Please see the links below for articles that may provide ideas for research concepts, methods, and results reporting in peer-reviewed journals. The collection provides examples of the diversity of theory, conceptual foundations, and methodology that has been applied in investigations of human response to urban nature. Though the reports may not depict conditions or populations that exactly resemble Open Spaces Sacred Places sites and users, the articles exhibit a diverse array of cognitive, emotive, and physiological responses that may be similar to outcomes experienced by Open Spaces Sacred Places users.
Stress has become a constant for many city residents. Tragic or traumatic situations and events may disrupt people’s lives, but are no longer the most common sources of stress. Everyday life now presents chronic stressors such as financial strain, complex family interactions, extended commutes, and other persistent situations. Such everyday, relentless stressors now have a greater impact on health and well-being for many people than any infrequent major upset.Click here to download PDF
A holistic, optimistic approach to health supports productive individuals and livable communities where people can thrive. Health is not simply an absence of disease or infirmity, but is a state of complete physical, mental and social well-being. Wholesome living environments integrate the opportunities of built, social, natural, and (increasingly) online components to help people be at their best. One important aspect of health – mental function and wellness – is not only the outcome of personal and lifestyle situations, but is highly dependent on the natural and built environments that surround a person.Click here to download PDF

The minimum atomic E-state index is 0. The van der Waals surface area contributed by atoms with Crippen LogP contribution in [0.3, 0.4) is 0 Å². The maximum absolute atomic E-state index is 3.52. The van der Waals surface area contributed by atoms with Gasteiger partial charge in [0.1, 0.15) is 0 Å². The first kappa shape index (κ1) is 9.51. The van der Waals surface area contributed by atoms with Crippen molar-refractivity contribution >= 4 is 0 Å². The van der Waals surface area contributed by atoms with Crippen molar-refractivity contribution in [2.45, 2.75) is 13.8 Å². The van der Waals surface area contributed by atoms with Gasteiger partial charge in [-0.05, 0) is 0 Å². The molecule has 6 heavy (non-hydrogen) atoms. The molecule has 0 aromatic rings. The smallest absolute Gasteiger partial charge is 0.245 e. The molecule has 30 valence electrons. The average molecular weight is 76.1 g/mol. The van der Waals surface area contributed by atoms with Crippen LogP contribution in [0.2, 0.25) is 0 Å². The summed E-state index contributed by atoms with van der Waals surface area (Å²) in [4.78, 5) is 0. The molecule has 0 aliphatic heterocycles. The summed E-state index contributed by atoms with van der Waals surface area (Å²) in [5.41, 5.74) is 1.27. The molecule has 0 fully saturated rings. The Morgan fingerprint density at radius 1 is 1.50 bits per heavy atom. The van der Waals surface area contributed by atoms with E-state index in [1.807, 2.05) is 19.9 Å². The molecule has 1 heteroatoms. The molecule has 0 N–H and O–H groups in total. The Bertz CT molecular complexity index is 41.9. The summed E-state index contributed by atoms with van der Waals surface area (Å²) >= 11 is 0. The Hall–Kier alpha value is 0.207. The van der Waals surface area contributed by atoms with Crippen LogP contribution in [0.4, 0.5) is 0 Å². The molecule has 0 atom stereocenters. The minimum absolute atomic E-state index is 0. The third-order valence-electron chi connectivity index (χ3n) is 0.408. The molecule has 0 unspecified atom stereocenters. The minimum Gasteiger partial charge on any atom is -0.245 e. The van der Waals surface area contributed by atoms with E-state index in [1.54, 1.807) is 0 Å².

Every person, regardless of race, ethnicity, income, or age, is entitled to live in a home, neighborhood, and city that supports wellness and good health. Public discussions about environment and health have changed over time. Early scientific studies about health risks in communities focused on the presence of toxins or reduced environmental quality (of air or water, for example). More recently, aligning with the growing evidence about the benefits of having access to nearby nature, there is commitment to equal access to the environments that promote health, wellness, and well-being. More recent public health studies note the absence or inadequate presence of trees, parks and open spaces in underserved neighborhoods. Even the smallest bits of nature in the city can make a positive difference in every person’s daily life.Click here to download PDF
Research on the Beneficial Aspects of the Experience of Nature in Cities – A Literature Review – Click here to download PDF